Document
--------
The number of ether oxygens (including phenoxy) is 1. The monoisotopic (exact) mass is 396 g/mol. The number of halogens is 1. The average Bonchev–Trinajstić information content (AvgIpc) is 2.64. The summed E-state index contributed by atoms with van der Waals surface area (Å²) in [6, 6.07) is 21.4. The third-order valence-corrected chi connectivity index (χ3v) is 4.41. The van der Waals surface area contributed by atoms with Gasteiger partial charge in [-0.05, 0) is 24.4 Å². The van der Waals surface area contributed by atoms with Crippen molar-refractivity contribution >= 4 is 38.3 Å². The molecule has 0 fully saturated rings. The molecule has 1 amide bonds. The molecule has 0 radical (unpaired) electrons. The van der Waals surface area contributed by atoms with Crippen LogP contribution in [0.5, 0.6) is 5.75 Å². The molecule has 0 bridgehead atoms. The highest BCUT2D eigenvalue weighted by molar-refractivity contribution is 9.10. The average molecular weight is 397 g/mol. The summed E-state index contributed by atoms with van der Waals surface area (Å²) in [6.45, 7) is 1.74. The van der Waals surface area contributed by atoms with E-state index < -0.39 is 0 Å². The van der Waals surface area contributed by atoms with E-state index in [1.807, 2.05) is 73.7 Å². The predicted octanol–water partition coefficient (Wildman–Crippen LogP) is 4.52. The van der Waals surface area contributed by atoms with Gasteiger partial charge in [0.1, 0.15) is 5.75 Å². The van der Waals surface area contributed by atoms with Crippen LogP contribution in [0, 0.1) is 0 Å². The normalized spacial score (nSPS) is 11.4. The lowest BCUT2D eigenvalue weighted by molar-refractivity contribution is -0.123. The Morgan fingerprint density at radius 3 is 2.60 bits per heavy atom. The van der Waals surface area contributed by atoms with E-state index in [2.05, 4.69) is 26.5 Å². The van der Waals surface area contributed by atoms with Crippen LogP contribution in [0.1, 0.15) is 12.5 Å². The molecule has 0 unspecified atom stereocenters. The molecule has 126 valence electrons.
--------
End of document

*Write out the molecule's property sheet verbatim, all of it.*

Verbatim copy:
The number of ether oxygens (including phenoxy) is 1. The monoisotopic (exact) mass is 396 g/mol. The number of halogens is 1. The average Bonchev–Trinajstić information content (AvgIpc) is 2.64. The summed E-state index contributed by atoms with van der Waals surface area (Å²) in [6, 6.07) is 21.4. The third-order valence-corrected chi connectivity index (χ3v) is 4.41. The van der Waals surface area contributed by atoms with Gasteiger partial charge in [-0.05, 0) is 24.4 Å². The van der Waals surface area contributed by atoms with Crippen molar-refractivity contribution >= 4 is 38.3 Å². The molecule has 0 fully saturated rings. The molecule has 1 amide bonds. The molecule has 0 radical (unpaired) electrons. The van der Waals surface area contributed by atoms with Crippen LogP contribution in [0.5, 0.6) is 5.75 Å². The molecule has 0 bridgehead atoms. The highest BCUT2D eigenvalue weighted by molar-refractivity contribution is 9.10. The average molecular weight is 397 g/mol. The summed E-state index contributed by atoms with van der Waals surface area (Å²) in [6.45, 7) is 1.74. The van der Waals surface area contributed by atoms with E-state index < -0.39 is 0 Å². The van der Waals surface area contributed by atoms with E-state index in [1.807, 2.05) is 73.7 Å². The predicted octanol–water partition coefficient (Wildman–Crippen LogP) is 4.52. The van der Waals surface area contributed by atoms with Gasteiger partial charge in [0.1, 0.15) is 5.75 Å². The van der Waals surface area contributed by atoms with Crippen LogP contribution in [0, 0.1) is 0 Å². The normalized spacial score (nSPS) is 11.4. The lowest BCUT2D eigenvalue weighted by molar-refractivity contribution is -0.123. The Morgan fingerprint density at radius 3 is 2.60 bits per heavy atom. The van der Waals surface area contributed by atoms with E-state index in [2.05, 4.69) is 26.5 Å². The van der Waals surface area contributed by atoms with Crippen LogP contribution in [0.1, 0.15) is 12.5 Å². The molecule has 0 unspecified atom stereocenters. The molecule has 126 valence electrons.